Jim Karygiannis lost his city council seat due to clerical error, lawyer tells court
Former councillor was kicked out in early November after exceeding expense limit by over $25K
An Ontario Superior Court judge heard Jim Karygiannis's bid to win back his Toronto city council seat on Thursday, about two weeks after he was removed for overspending during last year's municipal election.
Earlier this month, Ulli Watkiss, the city's clerk, served notice to Karygiannis stating he is no longer the councillor for Ward 22, Scarborough-Agincourt, due to the supplementary financial statement he filed following last October's election.
That statement included spending that the clerk says exceeded his expense limit by almost $25,000. Karygiannis has said it was for a fundraising dinner party that took place after the 2018 municipal election.
Karygiannis's lawyer, Sean Dewart, argued in court that the dinner was miscategorized and the former councillor merely listed it incorrectly. Dewart said there was no attempt to hide the spending, a clear sign that Karygiannis wasn't trying to deceive anyone. Karygiannis was not in court Thursday.
Provincial rules set a limit on the amount of candidates can spend in an election. For Ward 22 last year, that total was $61,207.95, with a maximum of 10 per cent — or $6,120.80 — to be spent for "parties and other expressions of appreciation" after voting day.
Watkiss said Karygiannis filed expenses under "parties and other expressions of appreciation" showing that he spent $32,083.50, which exceeds the expense limit by $25,962.70.
That overspending led to Karygiannis's immediate removal from office.
Adam Challef filed the application for a compliance audit of Karygiannis' expenses that led to his removal, pointing out Karygiannis raised over $217,000 during the election.
Challef, the City of Toronto and Watkiss are listed as respondents in the case.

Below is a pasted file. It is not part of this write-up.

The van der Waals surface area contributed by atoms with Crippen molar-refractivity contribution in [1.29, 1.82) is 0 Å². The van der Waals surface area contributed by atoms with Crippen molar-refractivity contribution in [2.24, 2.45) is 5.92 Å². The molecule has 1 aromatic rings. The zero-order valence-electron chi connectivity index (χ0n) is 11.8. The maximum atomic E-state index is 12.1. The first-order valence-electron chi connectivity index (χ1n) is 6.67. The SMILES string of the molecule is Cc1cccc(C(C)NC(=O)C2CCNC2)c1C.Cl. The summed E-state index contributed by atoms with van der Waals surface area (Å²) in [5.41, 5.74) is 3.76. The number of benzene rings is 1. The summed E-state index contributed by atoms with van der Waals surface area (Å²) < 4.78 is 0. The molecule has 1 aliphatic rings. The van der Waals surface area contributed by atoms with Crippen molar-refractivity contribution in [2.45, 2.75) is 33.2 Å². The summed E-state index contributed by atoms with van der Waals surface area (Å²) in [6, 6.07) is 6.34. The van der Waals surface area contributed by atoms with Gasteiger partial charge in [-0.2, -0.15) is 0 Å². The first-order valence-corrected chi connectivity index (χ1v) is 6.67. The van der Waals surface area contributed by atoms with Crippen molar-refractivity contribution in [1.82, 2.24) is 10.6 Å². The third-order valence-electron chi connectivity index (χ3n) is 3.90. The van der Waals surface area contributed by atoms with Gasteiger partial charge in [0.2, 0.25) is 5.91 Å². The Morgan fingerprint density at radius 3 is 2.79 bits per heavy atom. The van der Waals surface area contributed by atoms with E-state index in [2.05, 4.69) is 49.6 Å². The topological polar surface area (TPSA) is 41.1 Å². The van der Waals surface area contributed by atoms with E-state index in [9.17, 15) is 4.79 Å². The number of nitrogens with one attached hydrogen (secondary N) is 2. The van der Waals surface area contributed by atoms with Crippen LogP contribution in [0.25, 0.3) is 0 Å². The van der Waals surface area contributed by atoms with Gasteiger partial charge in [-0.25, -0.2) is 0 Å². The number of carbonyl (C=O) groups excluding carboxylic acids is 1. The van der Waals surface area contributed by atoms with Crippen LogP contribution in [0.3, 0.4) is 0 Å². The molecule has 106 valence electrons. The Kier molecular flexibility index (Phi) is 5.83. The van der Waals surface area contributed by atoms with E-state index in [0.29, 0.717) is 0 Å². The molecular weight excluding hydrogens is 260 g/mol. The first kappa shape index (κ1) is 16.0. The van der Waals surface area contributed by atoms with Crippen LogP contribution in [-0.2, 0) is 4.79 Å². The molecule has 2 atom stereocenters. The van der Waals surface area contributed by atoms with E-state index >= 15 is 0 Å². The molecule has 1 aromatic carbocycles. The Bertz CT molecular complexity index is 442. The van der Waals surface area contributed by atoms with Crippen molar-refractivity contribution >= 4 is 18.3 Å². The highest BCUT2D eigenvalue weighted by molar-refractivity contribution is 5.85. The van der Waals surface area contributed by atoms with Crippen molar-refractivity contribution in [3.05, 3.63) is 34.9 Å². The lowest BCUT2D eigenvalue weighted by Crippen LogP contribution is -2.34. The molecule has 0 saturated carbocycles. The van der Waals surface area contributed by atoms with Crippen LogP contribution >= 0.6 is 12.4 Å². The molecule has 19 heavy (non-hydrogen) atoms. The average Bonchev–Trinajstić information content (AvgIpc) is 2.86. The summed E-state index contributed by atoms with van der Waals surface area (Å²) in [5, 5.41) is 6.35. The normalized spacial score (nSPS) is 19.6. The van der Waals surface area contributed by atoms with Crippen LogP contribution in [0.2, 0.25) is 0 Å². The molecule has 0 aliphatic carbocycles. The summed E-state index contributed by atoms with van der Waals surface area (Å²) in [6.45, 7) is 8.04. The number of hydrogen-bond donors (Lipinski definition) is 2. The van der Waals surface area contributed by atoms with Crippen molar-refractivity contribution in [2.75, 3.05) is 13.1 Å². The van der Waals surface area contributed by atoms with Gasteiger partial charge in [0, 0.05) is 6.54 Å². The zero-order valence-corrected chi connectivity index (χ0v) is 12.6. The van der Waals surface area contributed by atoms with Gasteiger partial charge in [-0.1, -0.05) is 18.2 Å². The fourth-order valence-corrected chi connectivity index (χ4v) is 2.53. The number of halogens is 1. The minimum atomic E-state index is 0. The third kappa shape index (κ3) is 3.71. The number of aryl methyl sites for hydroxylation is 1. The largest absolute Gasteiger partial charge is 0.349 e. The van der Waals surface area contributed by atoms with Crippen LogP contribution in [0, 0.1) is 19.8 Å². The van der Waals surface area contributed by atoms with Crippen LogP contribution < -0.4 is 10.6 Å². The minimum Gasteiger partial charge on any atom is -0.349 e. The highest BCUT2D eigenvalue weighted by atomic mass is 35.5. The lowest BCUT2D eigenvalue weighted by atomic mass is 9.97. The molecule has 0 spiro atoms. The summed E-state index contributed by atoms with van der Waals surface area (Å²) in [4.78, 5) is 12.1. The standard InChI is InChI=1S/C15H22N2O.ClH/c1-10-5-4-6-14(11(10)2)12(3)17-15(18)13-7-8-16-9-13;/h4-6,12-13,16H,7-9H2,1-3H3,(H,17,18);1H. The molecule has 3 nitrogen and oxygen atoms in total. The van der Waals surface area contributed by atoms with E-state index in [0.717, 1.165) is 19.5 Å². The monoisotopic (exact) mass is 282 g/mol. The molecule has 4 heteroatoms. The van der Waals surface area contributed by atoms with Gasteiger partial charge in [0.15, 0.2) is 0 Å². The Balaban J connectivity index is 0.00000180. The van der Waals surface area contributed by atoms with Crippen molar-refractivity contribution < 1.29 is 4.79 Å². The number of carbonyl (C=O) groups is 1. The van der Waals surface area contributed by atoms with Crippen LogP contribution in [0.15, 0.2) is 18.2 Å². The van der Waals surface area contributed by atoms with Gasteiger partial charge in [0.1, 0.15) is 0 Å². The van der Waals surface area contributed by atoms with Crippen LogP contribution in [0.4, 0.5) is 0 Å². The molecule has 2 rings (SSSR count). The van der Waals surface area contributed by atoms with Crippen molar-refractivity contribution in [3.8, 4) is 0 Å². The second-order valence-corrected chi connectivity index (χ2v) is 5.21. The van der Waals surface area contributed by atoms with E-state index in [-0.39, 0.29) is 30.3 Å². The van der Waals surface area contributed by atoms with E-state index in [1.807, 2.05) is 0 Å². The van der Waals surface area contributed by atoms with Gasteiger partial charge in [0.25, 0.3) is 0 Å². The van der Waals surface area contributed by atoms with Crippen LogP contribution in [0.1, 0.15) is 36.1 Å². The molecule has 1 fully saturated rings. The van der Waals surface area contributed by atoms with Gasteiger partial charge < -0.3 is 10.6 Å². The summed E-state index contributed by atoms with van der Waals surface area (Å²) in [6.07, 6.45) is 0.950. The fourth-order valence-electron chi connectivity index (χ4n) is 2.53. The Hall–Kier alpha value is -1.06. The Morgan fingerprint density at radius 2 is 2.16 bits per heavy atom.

Not 'an isolated infraction'
According to the respondents' argument, Karygiannis's removal from office "was not the result of an isolated infraction."
Karygiannis had a pattern of violations in which he "disregarded campaign finance laws," the respondents' affidavit alleges.
It claims Karygiannis was being kicked out for three offences in particular: failure to file a return, overspending, and not remitting a campaign surplus.
The respondents' court application notes that Karygiannis may have been given incorrect information from the city clerk regarding raising funds and remitting a surplus, but says he has not produced any evidence from his accountant that the expenses were misclassified.
Karygiannis says he had a dinner party on Dec. 21, 2018 for people who wanted to contribute to his campaign. He calls the dinner party a fundraiser.
The expenses of the party totalled $27,803, according to the court filing. Karygiannis also apparently held a victory party upon winning the election which totalled $5,000.
In his court application obtained by CBC Toronto, Karygiannis claims "some expenses are not subject to the spending limits, including expenses incurred for the purpose of raising campaign funds." Under the Municipal Elections Act, candidates were allowed to raise funds after the election campaign ended on Dec. 31, 2018.
The former councillor argues that the expenses for the party should be considered as fundraising, and not a part of the general spending limit. Karygiannis claims he was audited by his own accountant, who verified his financial statements.
However, Chaleff says dinner expenses "were subject to the spending limit of appreciation after voting day."
Once the compliance audit was conducted, Karygiannis says he filed a a supplementary financial statement. He says he had to re-open his campaign for one week to raise funds related to the compliance audit.
The supplementary financial statement saw the dinner costs moved to a line for parties and "other expressions of appreciation." That category has a spending limit of $6,120.80.
He further claims that the supplementary financial statement contained an error that made it seem that the "total expenses for the parties and other expressions of appreciation were $32,083.50," which included the sum of the $5,000 for the victory party and the December dinner party."
Karygiannis claims only his victory party expenses should have appeared on that line, with the dinner party expenses appearing on the line for fundraising.
In court Thursday, city lawyers said the decision to remove Karygiannis isn't negotiable, since the expense violated provincial legislation.
Justice William Chalmers said he would "endeavour" to reach a decision by Tuesday — the same day city council is set to discuss the vacancy.
"But I'm not making any promises," he said.
with files from Nick Boisvert